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Hoffmann, R. A wiki for the life sciences where authorship matters. Nature Genetics (2008)

Phospholipid transfer is a prerequisite for PLTP-mediated HDL conversion.

Phospholipid transfer protein (PLTP) is an important regulator of high-density lipoprotein (HDL) metabolism. The two main functions of PLTP are transfer of phospholipids between lipoprotein particles and modulation of HDL size and composition in a process called HDL conversion. These PLTP-mediated processes are physiologically important in the transfer of surface remnants from lipolyzed triglyceride-rich lipoproteins to nascent HDL particles and in the generation of prebeta-HDL, the initial acceptor of excess peripheral cell cholesterol. The aim of the study presented here was to investigate the interrelationship between the two functions of PLTP. Plasma PLTP was chemically modified using diethylpyrocarbonate or ethylmercurithiosalicylate. The modified proteins displayed a dose-dependent decrease in phospholipid transfer activity and a parallel decrease in the ability to cause HDL conversion. Two recombinant PLTP mutant proteins, defective in phospholipid transfer activity due to a mutation in the N-terminal lipid-binding pocket, were produced, isolated, and incubated together with radioactively labeled HDL(3). HDL conversion was analyzed using three methods: native gradient gel electrophoresis, ultracentrifugation, and crossed immunoelectrophoresis. The results demonstrate that the mutant proteins (i) are able to induce only a modest increase in HDL particle size compared to the wild-type protein, (ii) are unable to release apoA-I from HDL(3), and (iii) do not generate prebeta-mobile particles following incubation with HDL(3). These data suggest that phospholipid transfer is a prerequisite for HDL conversion and demonstrate the close interrelationship between the two main activities of PLTP.[1]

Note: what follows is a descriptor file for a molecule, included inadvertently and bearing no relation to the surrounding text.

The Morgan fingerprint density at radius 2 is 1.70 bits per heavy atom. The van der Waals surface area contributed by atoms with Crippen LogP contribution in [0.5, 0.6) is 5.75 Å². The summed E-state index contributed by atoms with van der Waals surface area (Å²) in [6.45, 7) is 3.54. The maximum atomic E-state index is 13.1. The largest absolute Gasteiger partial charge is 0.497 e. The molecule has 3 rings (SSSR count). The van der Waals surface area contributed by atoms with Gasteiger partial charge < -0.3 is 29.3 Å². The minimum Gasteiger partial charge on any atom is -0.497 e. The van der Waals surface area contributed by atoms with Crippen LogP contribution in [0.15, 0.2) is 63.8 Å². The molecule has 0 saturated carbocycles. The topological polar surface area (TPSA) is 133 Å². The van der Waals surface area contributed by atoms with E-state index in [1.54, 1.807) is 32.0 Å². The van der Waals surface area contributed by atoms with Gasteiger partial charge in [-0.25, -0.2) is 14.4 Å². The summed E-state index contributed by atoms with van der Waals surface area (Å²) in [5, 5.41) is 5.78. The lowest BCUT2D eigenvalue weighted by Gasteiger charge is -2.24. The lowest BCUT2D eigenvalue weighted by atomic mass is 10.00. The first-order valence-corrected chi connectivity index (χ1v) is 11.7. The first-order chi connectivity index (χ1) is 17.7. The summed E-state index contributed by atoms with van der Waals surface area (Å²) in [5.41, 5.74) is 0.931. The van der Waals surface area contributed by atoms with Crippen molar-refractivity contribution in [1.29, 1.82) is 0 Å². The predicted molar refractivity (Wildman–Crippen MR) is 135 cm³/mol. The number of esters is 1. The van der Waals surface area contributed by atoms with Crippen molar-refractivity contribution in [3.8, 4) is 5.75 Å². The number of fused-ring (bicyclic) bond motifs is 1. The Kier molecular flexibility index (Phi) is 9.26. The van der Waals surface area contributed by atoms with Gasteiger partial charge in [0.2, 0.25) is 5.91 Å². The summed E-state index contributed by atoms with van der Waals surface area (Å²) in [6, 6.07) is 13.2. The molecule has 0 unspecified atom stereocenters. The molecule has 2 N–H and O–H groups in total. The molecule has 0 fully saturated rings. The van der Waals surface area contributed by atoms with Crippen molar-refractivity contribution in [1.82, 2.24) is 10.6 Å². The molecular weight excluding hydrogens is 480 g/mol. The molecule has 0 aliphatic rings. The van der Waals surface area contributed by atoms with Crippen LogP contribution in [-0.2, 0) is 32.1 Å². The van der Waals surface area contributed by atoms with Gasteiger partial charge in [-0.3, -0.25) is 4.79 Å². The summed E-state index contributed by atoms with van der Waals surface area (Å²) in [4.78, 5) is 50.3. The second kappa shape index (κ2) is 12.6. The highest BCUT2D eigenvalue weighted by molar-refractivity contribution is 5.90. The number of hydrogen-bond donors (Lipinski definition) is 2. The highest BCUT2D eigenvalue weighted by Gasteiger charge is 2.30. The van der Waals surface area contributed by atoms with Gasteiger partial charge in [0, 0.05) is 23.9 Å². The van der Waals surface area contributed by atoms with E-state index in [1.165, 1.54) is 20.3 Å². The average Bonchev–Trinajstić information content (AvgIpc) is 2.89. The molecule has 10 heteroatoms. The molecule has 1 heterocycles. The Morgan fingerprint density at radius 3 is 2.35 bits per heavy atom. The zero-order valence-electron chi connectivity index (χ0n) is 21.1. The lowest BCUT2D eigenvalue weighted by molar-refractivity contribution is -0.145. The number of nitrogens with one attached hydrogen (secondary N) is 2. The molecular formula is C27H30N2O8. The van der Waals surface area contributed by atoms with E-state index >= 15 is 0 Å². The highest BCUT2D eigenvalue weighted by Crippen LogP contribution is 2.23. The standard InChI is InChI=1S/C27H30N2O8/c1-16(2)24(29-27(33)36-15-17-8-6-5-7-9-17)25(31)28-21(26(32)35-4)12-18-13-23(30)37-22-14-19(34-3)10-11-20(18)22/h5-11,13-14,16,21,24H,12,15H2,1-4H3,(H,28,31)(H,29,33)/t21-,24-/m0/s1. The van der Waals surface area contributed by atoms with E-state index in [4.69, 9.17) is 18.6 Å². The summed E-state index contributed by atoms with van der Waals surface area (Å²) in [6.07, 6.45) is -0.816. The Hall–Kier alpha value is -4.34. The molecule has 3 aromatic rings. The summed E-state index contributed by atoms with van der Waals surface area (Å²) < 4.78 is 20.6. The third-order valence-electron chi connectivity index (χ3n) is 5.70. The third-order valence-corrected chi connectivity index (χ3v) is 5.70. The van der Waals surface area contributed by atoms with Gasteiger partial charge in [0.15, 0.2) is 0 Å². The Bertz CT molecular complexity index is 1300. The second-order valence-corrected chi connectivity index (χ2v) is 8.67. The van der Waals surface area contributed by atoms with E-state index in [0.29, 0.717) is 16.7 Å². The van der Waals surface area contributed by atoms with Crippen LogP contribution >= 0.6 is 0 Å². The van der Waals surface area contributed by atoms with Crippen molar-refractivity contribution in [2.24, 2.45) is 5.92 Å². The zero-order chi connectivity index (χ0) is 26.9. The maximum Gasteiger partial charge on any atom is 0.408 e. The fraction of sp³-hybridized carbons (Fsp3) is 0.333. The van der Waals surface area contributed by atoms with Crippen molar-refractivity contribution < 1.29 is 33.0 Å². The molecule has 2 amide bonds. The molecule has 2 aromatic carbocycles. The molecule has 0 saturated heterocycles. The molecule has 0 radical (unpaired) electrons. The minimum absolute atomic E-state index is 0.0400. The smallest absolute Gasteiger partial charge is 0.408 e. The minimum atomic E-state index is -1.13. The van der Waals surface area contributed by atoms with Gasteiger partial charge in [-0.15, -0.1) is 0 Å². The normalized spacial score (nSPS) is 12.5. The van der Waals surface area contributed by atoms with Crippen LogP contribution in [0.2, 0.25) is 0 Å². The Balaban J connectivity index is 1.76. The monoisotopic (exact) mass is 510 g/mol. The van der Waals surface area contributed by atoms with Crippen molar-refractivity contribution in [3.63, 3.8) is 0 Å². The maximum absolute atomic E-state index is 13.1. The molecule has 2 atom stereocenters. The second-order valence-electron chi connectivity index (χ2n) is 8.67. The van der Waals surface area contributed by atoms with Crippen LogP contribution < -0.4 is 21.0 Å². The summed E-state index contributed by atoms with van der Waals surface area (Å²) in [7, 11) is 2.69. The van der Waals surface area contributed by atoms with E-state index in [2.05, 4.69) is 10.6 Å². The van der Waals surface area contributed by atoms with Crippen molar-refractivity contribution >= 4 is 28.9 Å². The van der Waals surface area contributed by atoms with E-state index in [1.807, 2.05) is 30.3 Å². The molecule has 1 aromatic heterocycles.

1. Phospholipid transfer is a prerequisite for PLTP-mediated HDL conversion. Huuskonen, J., Olkkonen, V.M., Ehnholm, C., Metso, J., Julkunen, I., Jauhiainen, M. Biochemistry (2000) [Pubmed]
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